What low-income countries can do about the commodity crisis

What low-income countries can do about the commodity crisis
By Seán Nolan, Hans Weisfeld and Klaus Hellwig Almost three years into the sharp drop of global commodity prices that started in mid-2014, economic conditions have become very difficult for many of the world’s 60 poorest countries — a group the International Monetary Fund refers to as “Low-Income Developing Countries” (LIDCs). As discussed in a recent report by the IMF, the situation is particularly challenging for commodity-dependent countries, which have seen tax and export revenues shrink markedly in response to lower commodity prices. With commodity prices expected to remain subdued over the medium term, more decisive policy changes will be needed to restore macroeconomic stability. But policies must be designed to reduce the pain for the population and preserve longer-term growth prospects. Fuel commodity exporters have been the hardest hit by the commodity price decline — with the effects being more marked where exchange rate adjustment has either been resisted (by central banks) or is ruled out as an option (because currencies are tied to the US dollar or the euro). On average, for fuel exporters, the large drop in oil prices, together with spill-overs into the non-oil economy, has pushed countries into recession and more than halved fiscal revenues. Non-fuel commodity exporters have suffered less severely — both because export prices have fallen by much less than the price of oil and because they have benefited from lower oil import bills — but they are experiencing strains as well, with growth having dropped below 4 per cent, from 4.5 per cent previously. While such performance seems solid when compared with more advanced economies, it is too slow to lift large numbers of people out of poverty and provide jobs for young and rapidly growing populations. Doing substantially better, economies less dependent on commodities (so-called diversified exporters) have generally maintained their growth momentum at some 6 per cent per year. But some have felt the adverse effects of the end of the commodities boom through declining worker remittances and a drop in exports to oil-exporting countries. The reversal in commodity exporters’ growth momentum, coupled with only limited adjustment of macroeconomic policies so far, has resulted in significant weakening in fiscal positions, particularly fuel exporting countries. Thus, many of these countries are now seeing sharp increases in public debt. In diversified exporters, where fiscal deficits have remained elevated due in part to high outlays for public investment, debt is rising as well, from already elevated levels. With this, risks of debt distress are intensifying in many LIDCs. Banking sector stresses are further compounding the growing vulnerabilities. With weak growth and rising government arrears, indebted firms are facing loan-servicing difficulties, imposing strains on national banking systems. Such stresses have already emerged in one-fifth of LIDCs, with most commodity exporters facing elevated risks of banking sector stress over the next one to two years. Addressing these stresses will be a challenging task for banking supervisors. Beyond these broad trends, the story of economic developments in LIDCs over the past year is far from uniform. For example, it has been a very difficult period for countries suffering from armed conflict and for countries hit by drought in East and Southern Africa. Millions of people are at risk of famine and starvation in the worst hit countries. The challenge for policymakers, particularly in commodity exporting countries, is to restore macroeconomic stability while containing the burden imposed on the most vulnerable and preserving longer-term growth prospects. This requires fiscal adjustments to put budget positions on a sustainable path while continuing to invest in people and infrastructure. While the specific priorities depend on country circumstances, policies will typically need to include efforts to raise fiscal revenue by broadening the tax base and to cut back on low-priority and wasteful spending; if budget deficits are not reduced, public debt levels will soon become increasingly difficult to sustain. Development partners can assist by providing more grant aid and concessional financing, and quickly providing humanitarian relief in regions threatened by famine. The sharp decline in commodity prices has depressed growth and fiscal accounts in commodity exporters, most notably fuel exporters, leading to rising public debt levels. Many diversified exporters are also seeing risks from elevated debt. With careful design, the budget adjustments needed to put the public finances on a sustainable path can be implemented in a manner that limits the burden on the poorest segments of the population while protecting growth-critical outlays. Policymakers now need to act quickly and decisively. And for their part, development partners need to stand ready to provide more support.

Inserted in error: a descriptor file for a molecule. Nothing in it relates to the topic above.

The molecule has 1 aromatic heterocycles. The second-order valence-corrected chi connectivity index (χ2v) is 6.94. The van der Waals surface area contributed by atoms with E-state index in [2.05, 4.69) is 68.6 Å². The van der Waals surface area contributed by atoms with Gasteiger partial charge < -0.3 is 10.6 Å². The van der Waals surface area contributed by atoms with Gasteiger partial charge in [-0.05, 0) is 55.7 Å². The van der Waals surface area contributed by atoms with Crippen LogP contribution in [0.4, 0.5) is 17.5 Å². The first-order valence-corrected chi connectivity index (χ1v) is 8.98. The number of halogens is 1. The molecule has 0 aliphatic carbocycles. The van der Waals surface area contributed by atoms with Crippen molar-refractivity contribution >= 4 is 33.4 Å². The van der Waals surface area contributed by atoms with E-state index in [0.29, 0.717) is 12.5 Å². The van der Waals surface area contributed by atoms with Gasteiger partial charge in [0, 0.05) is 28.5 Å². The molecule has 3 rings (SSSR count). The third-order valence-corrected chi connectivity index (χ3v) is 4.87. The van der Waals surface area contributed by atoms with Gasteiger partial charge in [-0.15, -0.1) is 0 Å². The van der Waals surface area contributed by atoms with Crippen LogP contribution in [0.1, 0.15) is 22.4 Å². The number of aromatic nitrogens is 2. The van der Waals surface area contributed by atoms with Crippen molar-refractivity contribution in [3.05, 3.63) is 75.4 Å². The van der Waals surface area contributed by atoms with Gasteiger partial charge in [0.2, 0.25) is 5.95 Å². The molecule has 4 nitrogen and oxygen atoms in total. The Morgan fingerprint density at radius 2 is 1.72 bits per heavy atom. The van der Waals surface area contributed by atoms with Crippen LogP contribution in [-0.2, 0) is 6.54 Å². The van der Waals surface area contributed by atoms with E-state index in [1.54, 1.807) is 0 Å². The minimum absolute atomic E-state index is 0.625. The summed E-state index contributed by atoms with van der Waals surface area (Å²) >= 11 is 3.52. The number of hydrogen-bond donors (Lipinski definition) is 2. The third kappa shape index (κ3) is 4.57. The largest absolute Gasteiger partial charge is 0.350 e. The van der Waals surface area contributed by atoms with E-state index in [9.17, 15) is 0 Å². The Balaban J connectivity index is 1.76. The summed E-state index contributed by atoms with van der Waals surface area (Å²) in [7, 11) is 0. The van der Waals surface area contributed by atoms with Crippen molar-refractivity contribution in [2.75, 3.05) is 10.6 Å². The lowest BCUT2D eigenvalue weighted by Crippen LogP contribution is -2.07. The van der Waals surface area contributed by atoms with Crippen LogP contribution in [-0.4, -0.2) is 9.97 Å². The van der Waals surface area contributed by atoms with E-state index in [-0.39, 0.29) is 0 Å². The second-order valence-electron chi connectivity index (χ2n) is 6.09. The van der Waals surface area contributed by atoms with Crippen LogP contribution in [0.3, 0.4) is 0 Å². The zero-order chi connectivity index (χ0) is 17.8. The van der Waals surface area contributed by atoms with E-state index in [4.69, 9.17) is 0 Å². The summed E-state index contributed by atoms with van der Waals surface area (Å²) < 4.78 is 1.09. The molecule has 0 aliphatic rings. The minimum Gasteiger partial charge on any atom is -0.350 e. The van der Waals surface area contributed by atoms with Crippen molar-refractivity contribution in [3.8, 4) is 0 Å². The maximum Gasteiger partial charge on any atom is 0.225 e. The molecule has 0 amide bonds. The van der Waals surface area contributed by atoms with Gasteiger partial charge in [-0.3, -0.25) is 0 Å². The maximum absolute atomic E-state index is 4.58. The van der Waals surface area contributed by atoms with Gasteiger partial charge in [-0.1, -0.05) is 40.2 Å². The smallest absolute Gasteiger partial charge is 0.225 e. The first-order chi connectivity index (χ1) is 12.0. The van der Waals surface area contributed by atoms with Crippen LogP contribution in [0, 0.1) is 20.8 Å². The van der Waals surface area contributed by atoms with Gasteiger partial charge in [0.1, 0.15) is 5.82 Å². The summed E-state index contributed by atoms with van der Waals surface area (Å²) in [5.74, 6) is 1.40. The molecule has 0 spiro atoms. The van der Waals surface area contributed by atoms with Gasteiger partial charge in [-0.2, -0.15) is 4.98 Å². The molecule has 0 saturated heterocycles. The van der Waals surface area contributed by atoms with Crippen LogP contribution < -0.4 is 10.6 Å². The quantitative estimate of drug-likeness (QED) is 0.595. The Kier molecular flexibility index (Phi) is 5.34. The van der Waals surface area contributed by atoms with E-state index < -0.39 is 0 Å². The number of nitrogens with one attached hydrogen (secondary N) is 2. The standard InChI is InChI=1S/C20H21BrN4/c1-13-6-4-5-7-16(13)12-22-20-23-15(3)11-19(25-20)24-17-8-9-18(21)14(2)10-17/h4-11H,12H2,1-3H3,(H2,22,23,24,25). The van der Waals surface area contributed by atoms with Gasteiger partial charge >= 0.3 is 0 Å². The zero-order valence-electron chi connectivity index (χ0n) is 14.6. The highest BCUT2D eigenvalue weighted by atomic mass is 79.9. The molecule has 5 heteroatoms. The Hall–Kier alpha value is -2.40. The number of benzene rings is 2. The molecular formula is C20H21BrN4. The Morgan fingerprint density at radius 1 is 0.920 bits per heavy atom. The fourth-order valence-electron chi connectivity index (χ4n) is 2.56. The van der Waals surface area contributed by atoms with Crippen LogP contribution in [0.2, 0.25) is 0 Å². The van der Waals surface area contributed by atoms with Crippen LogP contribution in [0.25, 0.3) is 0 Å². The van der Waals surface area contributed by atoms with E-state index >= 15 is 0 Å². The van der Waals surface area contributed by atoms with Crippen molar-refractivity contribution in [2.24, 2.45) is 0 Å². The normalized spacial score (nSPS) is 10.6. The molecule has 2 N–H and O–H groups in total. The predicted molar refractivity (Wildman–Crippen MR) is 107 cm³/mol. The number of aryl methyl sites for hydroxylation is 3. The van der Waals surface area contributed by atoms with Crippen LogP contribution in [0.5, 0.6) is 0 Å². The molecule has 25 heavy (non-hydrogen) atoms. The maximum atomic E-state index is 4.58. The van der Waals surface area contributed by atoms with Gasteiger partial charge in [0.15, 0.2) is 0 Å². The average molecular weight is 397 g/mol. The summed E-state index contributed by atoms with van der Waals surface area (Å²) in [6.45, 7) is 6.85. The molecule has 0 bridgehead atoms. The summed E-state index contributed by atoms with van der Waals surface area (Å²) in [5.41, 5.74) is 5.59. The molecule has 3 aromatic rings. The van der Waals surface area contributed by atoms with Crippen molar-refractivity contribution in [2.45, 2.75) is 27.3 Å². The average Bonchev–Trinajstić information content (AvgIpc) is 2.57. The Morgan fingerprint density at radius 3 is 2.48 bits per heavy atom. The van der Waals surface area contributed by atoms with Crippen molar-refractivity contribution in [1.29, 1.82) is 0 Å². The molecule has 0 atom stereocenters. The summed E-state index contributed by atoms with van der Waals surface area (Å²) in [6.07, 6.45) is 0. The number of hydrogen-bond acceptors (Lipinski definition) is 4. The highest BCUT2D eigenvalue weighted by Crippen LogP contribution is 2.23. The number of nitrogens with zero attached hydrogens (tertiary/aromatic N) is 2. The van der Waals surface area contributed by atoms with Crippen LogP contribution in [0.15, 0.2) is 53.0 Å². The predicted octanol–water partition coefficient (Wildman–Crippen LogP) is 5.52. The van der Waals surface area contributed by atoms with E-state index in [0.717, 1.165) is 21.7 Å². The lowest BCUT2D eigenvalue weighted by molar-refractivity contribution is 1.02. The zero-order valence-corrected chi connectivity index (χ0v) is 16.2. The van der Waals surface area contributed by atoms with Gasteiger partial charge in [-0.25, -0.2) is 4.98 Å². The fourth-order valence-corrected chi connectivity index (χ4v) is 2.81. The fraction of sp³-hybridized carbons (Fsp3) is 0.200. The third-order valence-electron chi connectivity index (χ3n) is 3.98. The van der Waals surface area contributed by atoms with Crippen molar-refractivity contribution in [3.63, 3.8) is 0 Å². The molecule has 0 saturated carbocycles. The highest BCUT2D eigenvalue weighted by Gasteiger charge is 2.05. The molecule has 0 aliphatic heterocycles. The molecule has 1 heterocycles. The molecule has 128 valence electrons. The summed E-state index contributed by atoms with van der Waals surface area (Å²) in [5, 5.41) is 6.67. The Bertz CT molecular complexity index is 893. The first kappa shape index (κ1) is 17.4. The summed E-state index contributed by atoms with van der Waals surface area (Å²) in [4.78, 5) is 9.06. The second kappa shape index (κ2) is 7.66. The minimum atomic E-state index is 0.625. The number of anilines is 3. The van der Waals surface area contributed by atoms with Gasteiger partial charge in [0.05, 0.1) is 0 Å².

Seán Nolan is a deputy director in the Strategy, Policy and Review Department of the IMF; Hans Weisfeld is deputy division chief, Strategy, Policy and Review Department of the IMF; Klaus Hellwig is an economist with the Strategy, Policy and Review Department of the IMF

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